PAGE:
What if the thing that’s wrong with Canadian hockey isn’t Canadian teams, but Canadians?

I once caught a cab into Tuscaloosa on the day Alabama played LSU. Ten hours before kickoff, the streets were pulsating. Every single person was wearing red. It felt like a Rockwell painting made real. And as we goggled out the car windows, the cab driver said in a slow, mesmerized drawl: “These people believe in football.”

Canadian hockey fans believe in hockey. Maybe too much.

But it’s unfair to blame fans for wanting their team to do well. At the most basic level, hockey teams don’t make their money off merchandise and ticket sales. What they do is convert belief into cash.

If no one believed it wasn’t at least a little possible, there would be no reason to watch the games, buy the junk or wear the jersey.

But somehow what should be a virtuous circle – fans to management to roster back to fans – has been interrupted.

There is a glitch in the system that starts popping smoke every May. Canadian teams get into their own heads from the postseason. Sometimes, you can see it happening. The Leafs going to pieces against Montreal after being up 3-1 is only the most recent embarrassment.

For the sake of argument, let’s say Ottawa had beaten Anaheim back in ’07. If that had happened, we wouldn’t be here.

With the cycle broken, and nobody talking about rights any more, some Canadian team would have been freed to make a wild run to the end.

But Ottawa lost and the streak started to become a story. Like anything else, failure is habit forming. If you practice it enough, you get good at it.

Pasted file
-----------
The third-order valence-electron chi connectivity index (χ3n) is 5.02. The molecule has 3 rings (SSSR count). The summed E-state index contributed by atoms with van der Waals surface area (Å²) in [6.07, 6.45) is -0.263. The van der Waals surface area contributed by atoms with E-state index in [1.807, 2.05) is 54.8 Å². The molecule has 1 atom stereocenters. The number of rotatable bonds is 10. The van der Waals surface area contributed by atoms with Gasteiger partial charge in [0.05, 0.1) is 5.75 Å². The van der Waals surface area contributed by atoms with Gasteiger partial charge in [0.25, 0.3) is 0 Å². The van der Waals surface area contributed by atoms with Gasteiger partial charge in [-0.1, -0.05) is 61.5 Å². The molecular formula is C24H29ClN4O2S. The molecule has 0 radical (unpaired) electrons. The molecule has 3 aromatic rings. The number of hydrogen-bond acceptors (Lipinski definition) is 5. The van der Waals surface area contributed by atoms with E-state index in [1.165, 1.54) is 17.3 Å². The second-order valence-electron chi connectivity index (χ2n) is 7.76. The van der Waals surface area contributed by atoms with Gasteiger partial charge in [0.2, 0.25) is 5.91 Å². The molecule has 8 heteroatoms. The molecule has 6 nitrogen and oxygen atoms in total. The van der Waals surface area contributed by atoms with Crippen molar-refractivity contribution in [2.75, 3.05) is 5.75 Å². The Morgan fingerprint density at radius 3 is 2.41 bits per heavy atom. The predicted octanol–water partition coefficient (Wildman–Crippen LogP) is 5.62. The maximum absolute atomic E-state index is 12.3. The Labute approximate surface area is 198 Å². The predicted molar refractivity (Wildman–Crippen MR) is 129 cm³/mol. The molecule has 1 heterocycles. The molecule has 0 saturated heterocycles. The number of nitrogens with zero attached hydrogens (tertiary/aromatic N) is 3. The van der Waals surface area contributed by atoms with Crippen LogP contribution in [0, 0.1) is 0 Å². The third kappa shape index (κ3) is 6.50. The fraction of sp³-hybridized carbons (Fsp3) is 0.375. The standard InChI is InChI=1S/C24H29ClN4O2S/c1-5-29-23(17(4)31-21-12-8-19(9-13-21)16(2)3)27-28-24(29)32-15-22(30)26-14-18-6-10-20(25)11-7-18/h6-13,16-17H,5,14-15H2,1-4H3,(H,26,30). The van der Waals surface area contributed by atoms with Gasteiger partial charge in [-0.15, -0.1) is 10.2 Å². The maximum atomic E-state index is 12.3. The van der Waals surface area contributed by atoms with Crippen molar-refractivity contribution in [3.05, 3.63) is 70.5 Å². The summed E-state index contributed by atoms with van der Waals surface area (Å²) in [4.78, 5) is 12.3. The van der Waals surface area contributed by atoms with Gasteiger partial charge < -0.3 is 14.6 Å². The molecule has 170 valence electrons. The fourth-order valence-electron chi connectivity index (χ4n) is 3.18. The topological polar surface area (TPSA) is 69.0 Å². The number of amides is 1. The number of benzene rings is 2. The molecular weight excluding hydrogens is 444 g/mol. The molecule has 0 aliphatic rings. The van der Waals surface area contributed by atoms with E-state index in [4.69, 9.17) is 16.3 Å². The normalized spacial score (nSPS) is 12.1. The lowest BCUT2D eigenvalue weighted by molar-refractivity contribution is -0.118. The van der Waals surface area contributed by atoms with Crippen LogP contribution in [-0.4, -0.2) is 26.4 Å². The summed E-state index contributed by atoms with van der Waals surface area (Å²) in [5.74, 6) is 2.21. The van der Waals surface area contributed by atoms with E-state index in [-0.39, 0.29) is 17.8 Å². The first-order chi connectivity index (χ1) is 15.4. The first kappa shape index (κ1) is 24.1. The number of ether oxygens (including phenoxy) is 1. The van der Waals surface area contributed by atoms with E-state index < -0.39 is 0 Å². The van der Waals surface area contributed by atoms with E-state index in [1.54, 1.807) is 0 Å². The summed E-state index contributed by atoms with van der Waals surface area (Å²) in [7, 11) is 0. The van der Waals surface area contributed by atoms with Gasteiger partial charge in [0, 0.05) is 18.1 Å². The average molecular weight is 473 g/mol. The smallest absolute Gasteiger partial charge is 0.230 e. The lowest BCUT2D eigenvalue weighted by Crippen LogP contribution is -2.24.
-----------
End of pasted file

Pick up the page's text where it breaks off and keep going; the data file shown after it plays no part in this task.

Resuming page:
Canadian NHL teams could try European soccer rules – lose and you’re fired, even if that means a new management group and / or roster every couple of years. But for no particularly good reason, we’ve all accepted that doesn’t work (though no one tried it).

Since no one wins, no one else is expected to. Whenever someone suggests shaking things up, they get shouted down because that’s not how things work (even when they aren’t working).

Fan belief get converted into fan anxiety. Problematically, anxiety is just as good for sports business as excitement. As long as people are watching, no one cares why they’re doing so.

So the wheel keeps turning. Next year, we’ll have the 30th anniversary of the drought to talk about. That should be an international story. What other country has gone so long without winning professionally at its own national sport? None.

What’s the solution? This. Losing is the solution. Everyone understands their role – the fans doubt the teams and the teams affirm their suspicions. People keep watching. The money keeps rolling in. We all have something to complain about and then we do it again next year.

Having done it this way for so long, it may be that losing isn’t a glitch in Canadian hockey. Maybe it’s the thing that defines Canadian hockey.